VANCOUVER, Wash. –-(Ammoland.com)- Fishery managers from Washington and Oregon today approved an initial sport fishery for spring chinook salmon on the lower Columbia River that reflects a lower projection of returning fish but a larger share of the catch than in previous years.
Initial catch guidelines set by the two states will allow anglers fishing below Bonneville Dam to catch up to 6,905 upriver spring chinook through April 6, before the early season closes until mid-May for a run assessment.
Under the preseason forecast, approximately 160,400 upriver spring chinook are expected to return to the waters above Bonneville Dam this year, which represent about 80 percent of the 10-year average. Spring chinook returns to the Willamette River and other tributaries are also expected to be lower than in recent years.
On the other hand, 80 percent of the allowable catch of upriver spring chinook will be allocated to the sport fishery – up from 70 percent in previous years – based on policies recently adopted by the Washington and Oregon fish and wildlife commissions.
The allocation for the commercial fishery will be reduced accordingly and no commercial fisheries will be considered before the run update in mid-May, said Ron Roler, a Columbia River fish manager for the Washington Department of Fish and Wildlife (WDFW).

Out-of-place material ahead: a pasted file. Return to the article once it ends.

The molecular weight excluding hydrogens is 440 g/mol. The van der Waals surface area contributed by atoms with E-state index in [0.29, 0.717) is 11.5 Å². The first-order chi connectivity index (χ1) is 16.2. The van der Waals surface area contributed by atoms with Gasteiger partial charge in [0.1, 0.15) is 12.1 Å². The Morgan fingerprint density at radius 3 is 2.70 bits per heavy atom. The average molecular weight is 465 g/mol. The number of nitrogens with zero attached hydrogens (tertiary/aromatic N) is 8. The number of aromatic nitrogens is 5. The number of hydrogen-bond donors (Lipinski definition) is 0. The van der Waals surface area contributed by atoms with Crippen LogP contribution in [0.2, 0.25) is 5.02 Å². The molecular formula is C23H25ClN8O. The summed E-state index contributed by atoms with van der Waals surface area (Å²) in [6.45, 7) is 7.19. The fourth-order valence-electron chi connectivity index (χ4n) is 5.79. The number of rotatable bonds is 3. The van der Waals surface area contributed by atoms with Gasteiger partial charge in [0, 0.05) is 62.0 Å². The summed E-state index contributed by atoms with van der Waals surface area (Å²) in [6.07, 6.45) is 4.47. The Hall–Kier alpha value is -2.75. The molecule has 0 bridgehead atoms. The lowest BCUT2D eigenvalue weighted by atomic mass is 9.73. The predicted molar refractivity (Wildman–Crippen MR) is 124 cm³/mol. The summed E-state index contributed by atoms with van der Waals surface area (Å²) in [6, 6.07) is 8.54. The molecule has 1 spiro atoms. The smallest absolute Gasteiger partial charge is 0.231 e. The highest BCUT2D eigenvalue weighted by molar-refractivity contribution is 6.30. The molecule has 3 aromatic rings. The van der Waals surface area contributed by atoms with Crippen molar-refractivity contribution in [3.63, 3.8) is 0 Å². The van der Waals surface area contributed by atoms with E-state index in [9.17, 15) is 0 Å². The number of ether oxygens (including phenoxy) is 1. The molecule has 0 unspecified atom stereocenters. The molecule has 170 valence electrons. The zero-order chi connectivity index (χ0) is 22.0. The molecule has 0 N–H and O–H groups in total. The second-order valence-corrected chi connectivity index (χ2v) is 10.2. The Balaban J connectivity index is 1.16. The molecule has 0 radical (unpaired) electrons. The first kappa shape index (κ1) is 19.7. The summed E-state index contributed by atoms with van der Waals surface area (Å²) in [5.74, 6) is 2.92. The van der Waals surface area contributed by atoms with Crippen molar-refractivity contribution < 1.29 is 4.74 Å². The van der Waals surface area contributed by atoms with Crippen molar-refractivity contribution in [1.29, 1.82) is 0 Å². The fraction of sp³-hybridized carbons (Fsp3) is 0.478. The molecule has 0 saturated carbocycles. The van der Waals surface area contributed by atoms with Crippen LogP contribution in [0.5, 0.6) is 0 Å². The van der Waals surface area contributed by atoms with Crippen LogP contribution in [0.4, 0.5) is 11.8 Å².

As in previous years, both states will manage the recreational fishery with a 30 percent buffer on the upriver chinook forecast until the results of the in-season run update are known, Roler said.
“We'll continue to take a conservative approach in managing the fishery,” he said. “If the fish return at or above expectations, we will look toward providing additional days of fishing on the river later in the spring.”
The following fishing regulations will be in effect below Bonneville Dam from March 1 through April 6:
Fishing area: The fishery is currently open downstream from the Interstate 5 Bridge, but will expand upstream starting March 1 under the new rules. Fishing will then be open to boat and bank anglers daily from the mouth of the Columbia to Beacon Rock. Bank anglers can also fish upriver to Bonneville Dam.
Daily limit: Anglers are allowed one marked, hatchery-reared adult chinook salmon as part of their daily limit of two salmon, two steelhead, or one of each. Any chinook or steelhead without a clipped adipose fin and a healed scar must be released unharmed.
Lewis River area closure: An area of the Columbia River will be closed to all fishing near the mouth of the Lewis River, as defined by the fishing rule posted on WDFW's website at http://wdfw.wa.gov/news/attach/feb2317a.pdf. Anglers must also release any spring chinook in the Lewis River itself downstream from Merwin Dam.
The two states also approved a sport fishery between Bonneville Dam and the Washington-Oregon border, east of Umatilla, to open March 16 and run through May 5. The early season allocation for that area is 921 spring chinook.
Roler said river conditions could pose a challenge to anglers this season, noting that the Columbia River is currently running high and off-color with a substantial snowpack remaining in the Cascade Range.
“We ask anglers to keep watch for changing fishing rules, but it's also important to keep a close eye on the river conditions,” he said. “Boat anglers, in particular, have a hard time catching fish when the river is running high and dirty, and personal safety has to be everyone's first priority.”